• Divide the amount you are being charged for a tax by the rate of that tax and you’ll get the square footage the city is using.

Even the city suggests property owners go through this arithmetic to learn their taxable square footage on file, Chakko said.

But he also said that people can call the city’s assistance line, 311, and ask for help getting the data.

History of audits

This isn’t the first time the city’s special taxes have been under the spotlight. Dating back to the 1990s, the city has conducted several audits on special taxes and assessments, standard procedure, with an eye toward improving accuracy and efficiency.

Special taxes (after the passage of Proposition 13, local governments need a 2/3 vote for a new tax for a special purpose) are usually assessed per parcel or per square footage. According to city documents, Berkeley adopted square footage as the most equitable way of taxing.

In 2005, a city audit of “special taxes, assessments and fees” concluded Berkeley had, in general, improved its management of taxes and assessments.  It found “scattered immaterial errors” and came up with recommendations.

These included better matching of city tax rolls with the county, improvements in managing internal controls, further identification of under-assessed property, and consideration of taxing some exempt properties such as hospitals.

The audit was tracked for several years with progress reports presented to the city council, as is practice.

According to the city, all of the recommendations except one were completed.  The city opted not to hold an election on extending special taxes to non-public exempt entities such as hospitals.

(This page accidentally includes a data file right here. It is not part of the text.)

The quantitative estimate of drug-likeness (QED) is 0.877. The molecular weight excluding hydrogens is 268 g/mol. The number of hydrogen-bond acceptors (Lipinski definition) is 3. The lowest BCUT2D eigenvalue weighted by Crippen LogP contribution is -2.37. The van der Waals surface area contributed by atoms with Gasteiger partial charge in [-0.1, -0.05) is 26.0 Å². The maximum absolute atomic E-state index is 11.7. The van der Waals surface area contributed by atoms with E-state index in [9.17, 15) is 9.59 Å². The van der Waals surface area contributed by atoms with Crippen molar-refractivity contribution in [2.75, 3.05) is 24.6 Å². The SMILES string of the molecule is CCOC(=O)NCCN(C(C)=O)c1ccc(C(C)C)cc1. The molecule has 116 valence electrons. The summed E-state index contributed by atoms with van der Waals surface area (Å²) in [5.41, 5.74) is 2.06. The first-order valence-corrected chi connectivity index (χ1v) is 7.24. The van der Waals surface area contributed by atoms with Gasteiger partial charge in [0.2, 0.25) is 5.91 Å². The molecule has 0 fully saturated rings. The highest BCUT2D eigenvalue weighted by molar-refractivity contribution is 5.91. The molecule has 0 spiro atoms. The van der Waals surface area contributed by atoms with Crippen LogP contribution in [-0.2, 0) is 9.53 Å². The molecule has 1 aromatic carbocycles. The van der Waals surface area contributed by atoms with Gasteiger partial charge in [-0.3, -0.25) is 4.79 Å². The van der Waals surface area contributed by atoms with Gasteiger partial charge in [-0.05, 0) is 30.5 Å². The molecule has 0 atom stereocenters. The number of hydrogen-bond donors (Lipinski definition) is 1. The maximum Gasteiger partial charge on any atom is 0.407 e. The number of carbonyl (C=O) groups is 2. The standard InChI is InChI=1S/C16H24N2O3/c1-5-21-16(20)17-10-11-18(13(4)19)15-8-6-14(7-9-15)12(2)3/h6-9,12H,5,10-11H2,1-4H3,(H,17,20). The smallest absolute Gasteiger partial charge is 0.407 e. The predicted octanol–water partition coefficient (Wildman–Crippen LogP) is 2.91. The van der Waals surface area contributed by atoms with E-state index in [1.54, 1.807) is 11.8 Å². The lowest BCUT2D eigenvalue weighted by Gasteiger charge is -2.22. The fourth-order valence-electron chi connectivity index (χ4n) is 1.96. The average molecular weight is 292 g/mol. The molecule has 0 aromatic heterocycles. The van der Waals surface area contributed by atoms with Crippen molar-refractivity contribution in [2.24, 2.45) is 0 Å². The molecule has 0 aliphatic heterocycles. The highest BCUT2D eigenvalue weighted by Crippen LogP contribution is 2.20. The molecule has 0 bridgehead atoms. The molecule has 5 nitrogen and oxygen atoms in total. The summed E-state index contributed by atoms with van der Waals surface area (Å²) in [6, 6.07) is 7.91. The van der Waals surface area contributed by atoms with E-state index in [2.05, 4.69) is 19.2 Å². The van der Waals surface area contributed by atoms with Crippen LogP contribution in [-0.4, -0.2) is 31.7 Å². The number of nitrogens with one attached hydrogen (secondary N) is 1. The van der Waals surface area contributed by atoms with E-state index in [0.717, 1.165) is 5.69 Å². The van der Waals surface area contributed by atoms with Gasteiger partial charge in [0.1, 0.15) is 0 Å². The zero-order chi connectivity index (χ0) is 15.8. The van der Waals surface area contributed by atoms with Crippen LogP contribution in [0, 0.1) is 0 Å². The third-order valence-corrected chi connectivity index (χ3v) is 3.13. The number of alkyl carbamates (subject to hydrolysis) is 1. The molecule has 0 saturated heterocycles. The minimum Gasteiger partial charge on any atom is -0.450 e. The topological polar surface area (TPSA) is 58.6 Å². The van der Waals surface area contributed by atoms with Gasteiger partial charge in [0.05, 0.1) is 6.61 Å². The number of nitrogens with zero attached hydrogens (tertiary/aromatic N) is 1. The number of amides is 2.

In 2009, a new city audit piggybacked on this one, looking specifically at whether improved workflow systems would help ensure that property tax data was adjusted to reflect new construction, such as additions.

This audit concluded, among other things that: “Finance and Planning have not effectively communicated and coordinated work to properly capture taxable building square footage changes.”

The audit made several recommendations intended to “reduce the risk of lost revenue and reduce the risk of overcharging taxpayers.” Most of these have been implemented, according to the city.

These included information technology (IT) updates and reviewing the usefulness of a planning department worksheet used to record square footage changes.

Another recommendation was for the city manager to consider holding an election on “simplifying” definitions of square footage in the city municipal code and “aligning” those used by zoning and finance. “The City’s practice of using square footage for more equitable distribution of the special tax wouldn’t change,” it said.

The city opted not to take this step, with then-city manager Christine Daniel citing concerns about the cost and value of a special election and the potential of decreased tax revenues.

The value of a tape measure